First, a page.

I do see your argument but I suspect your opinion would be different if your likeness was in video games that you weren't seeing a dime from while the school was cleaning up. Unfortunately, in many cases comparing regular students to top athletes is apples to oranges. You and your students all made the grade to get into college, whereas a large portion of the football players would have zero chance getting in except for the fact they play football. That puts them in a terible position in terms of actually getting anything out of college academically. But, your administrators love the idea of "giving them an opportunity"...well, at least as long as they can score touchdowns. (Which explains why random inner city kids aren't getting scholarships--just the ones who can throw, catch and tackle.)

28
by Will Allen :: Tue, 10/12/2010 - 12:49am

Fine, then let there be a cartel which fixes a compensation ceiling for coaches, athlectic directors, and college presidents.

I have no sympathy for those who collude to prevent people from selling their talent.

32
by mediator12 :: Tue, 10/12/2010 - 10:10am

Let the college players start a developmental league to compete with college football. Then, they can sell their services all they want and let the market set the wage.

This is just too much of a one sided argument. Colleges have alumni who are die hard supporters of their teams no matter where they end up geographically. Who is going to pay the developmental league players salary? Who is going to watch poor football with no allegiances? Who is going to eat the expense of running a new league? How did the XFL, UFL, etc do and pay their players. How long did that last?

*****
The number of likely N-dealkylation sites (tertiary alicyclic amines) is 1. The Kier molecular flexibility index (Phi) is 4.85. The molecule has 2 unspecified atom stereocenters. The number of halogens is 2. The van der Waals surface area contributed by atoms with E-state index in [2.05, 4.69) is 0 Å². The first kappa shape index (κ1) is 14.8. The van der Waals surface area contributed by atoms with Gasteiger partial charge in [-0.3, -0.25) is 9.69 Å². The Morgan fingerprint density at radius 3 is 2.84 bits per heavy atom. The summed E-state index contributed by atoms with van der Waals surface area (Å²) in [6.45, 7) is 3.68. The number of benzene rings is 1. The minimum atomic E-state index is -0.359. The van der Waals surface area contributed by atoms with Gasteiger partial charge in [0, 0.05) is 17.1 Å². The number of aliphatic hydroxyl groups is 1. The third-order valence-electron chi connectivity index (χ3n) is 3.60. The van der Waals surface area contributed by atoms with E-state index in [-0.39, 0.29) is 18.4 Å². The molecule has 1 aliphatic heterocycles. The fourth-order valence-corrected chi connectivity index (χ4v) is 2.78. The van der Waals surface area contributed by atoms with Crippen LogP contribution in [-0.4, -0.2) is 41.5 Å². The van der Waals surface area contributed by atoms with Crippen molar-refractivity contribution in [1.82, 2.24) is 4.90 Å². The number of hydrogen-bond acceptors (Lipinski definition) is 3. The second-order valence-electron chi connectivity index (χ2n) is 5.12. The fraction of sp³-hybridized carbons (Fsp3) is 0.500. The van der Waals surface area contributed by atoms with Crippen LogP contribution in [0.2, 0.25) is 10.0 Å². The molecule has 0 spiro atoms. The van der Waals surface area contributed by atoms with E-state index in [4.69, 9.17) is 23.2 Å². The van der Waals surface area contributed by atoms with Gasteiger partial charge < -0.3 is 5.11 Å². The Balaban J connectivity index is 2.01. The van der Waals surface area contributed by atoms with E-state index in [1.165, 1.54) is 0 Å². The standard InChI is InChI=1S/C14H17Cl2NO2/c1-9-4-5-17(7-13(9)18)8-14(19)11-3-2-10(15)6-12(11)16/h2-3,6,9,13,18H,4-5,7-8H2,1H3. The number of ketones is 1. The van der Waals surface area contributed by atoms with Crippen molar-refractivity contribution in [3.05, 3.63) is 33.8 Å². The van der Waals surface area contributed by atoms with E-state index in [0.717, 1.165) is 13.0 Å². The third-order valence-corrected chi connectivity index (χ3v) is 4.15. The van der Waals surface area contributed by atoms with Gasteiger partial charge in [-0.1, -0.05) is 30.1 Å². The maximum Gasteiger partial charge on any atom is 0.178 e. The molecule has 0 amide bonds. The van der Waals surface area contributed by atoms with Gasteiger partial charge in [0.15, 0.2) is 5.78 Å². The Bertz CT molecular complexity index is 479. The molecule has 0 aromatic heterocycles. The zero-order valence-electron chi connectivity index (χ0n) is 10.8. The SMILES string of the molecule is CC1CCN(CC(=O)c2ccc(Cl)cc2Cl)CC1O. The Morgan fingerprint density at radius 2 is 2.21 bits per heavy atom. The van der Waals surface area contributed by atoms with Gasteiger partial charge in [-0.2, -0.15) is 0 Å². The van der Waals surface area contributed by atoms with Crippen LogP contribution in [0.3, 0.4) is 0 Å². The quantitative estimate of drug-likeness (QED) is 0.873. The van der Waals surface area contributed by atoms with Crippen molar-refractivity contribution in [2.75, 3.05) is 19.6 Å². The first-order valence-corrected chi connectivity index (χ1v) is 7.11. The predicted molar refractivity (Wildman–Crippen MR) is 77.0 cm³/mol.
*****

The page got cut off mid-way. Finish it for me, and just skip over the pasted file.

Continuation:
College athletics has gauranteed revenue streams based on decades of alumni supporting their teams. However, a lot football programs LOSE money despite the depiction of all this money being available. Especially, if they fail to qualify for a bowl game. Yes, that means the teams who make money on college football would have another tremendous advantage over the colleges that do not make money. And then, they would have to pay their players money going further into debt as an institution. That makes total sense right?

The players get a ton of benefits along with the privilege, no not the right, to attend a college and further their education beyond what they would normally have the opportunity to get. And, if they are good enough they just might Actually get paid for playing a sport.

33
by Will Allen :: Tue, 10/12/2010 - 10:20am

Your "ton of benefits" pales in comparison to the 2 million dollars paid annually to Butch Davis. Butch Davis has no "right" to earn that much money coaching football players. He has the right to sell his talent to the highest bidder. Somehow, you have come to conclusion that Butch Davis is more equal than the players he coaches. Tell ya' what; let's send Butch and his staff out on the field by themselves, and we'll see how may people buy tickets, and how many t.v. sets get tuned to see Butch and his coaches talking to each other.

34
by Eddo :: Tue, 10/12/2010 - 11:25am

I don't have strong feelings either way, Will, but I think the Butch Davis argument you're making isn't that convincing. Coaches have a much longer shelf life than players. I imagine, even if players were paid, coaches' salaries would still dwarf the players.

Think of how many highly-ranked recruits have pedestrian college careers. I can't imagine schools would shell out million-dollar salaries for very many players.

If anything, paying players could hurt low-level players. Sure, your Julio Joneses and Denard Robinsons, who are top recruits, will get paid, but what about the starting guards on the team? They're much more available, and I would have to guess that the current system, where they get free room, board, and education, is a better setup than if they were making something like $30k a year. And I can't imagine the salaries for the vast majority of players would eclipse that level of pay.